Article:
A safe and stable home environment is essential for any family.
But for many, securing a warm, safe place to live is becoming more difficult.
Low-income families are increasingly facing significant hardship due to cuts in benefits and inadequate access to well-paid, permanent work. This, coupled with the lack of social housing and the difficulties in finding decent, privately rented homes, means that many children end up on the brink of homelessness.
This is a very real problem in Barnsley. Over the last few months, my office has dealt with an increasing number of cases of families who have been affected by the introduction of the benefit cap. Many can no longer afford their privately rented properties, but are struggling to find cheaper alternatives, as the demand for social housing far out-strips supply. Berneslai Homes have told me that an average of 27 people apply for every property they advertise - with desirable homes often chased by up to 100 families.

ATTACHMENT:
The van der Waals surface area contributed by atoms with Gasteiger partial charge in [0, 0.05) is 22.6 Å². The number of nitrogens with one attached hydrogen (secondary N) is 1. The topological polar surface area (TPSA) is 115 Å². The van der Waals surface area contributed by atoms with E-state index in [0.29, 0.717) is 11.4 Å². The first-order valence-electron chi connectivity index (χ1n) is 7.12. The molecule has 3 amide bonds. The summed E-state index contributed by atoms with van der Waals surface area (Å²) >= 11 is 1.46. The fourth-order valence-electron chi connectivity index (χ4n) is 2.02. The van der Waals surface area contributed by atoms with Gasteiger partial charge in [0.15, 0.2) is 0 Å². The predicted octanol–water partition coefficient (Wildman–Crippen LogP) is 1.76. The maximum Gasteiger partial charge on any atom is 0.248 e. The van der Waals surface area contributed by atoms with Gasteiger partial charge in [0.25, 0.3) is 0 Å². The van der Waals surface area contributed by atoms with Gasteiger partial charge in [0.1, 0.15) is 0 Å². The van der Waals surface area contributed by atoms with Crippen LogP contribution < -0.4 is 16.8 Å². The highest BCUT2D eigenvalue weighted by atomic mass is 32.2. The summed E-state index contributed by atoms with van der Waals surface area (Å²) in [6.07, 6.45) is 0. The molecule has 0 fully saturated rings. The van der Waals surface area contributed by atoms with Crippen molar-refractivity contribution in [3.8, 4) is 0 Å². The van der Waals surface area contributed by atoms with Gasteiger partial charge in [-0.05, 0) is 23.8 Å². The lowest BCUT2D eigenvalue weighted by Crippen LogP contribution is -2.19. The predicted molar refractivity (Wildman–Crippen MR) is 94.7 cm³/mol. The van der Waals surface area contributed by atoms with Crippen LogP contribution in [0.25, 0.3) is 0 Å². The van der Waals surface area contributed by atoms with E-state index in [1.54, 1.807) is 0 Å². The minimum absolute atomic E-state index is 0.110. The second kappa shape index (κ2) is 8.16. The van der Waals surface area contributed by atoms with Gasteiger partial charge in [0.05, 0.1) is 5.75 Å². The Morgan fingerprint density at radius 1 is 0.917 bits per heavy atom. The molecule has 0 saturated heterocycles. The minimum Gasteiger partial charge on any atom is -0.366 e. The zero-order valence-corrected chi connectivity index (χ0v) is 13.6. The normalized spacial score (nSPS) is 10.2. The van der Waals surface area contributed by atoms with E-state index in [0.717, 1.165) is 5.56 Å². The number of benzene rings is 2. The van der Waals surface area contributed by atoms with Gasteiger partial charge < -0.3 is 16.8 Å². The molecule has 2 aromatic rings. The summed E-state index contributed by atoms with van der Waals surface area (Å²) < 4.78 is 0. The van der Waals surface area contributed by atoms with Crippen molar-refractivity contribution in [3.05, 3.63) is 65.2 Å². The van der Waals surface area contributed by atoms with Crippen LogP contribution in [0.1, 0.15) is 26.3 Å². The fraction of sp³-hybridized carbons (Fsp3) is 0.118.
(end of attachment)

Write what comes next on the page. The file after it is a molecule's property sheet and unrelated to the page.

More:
Even if they can afford to rent privately, I receive many complaints from constituents about irresponsible landlords, either failing to take action against tenants who subject their neighbours to persistent anti-social behaviour, or failing to ensure their properties are maintained at an acceptable standard.
Housing: what can be done?
In order to effectively tackle child poverty, housing must be a priority. There needs to be greater work done to reduce the insecurity associated with private renting, and to drive up standards in both private rented and social housing.
On a local level, I have raised the need to better regulate the private rented sector with Barnsley Metropolitan Borough Council (BMBC). I am pleased that the Council are introducing a scheme to require and encourage private landlords to improve the management, amenity and safety standards of their properties and to tackle anti-social behaviour and other related problems.
On a national level, I will be opposing the government’s proposals to extend the Right to Buy scheme to include the housing association sector. At a time when demand for social housing is so clearly outstripping supply, we should be bolstering the social housing sector, not selling it off.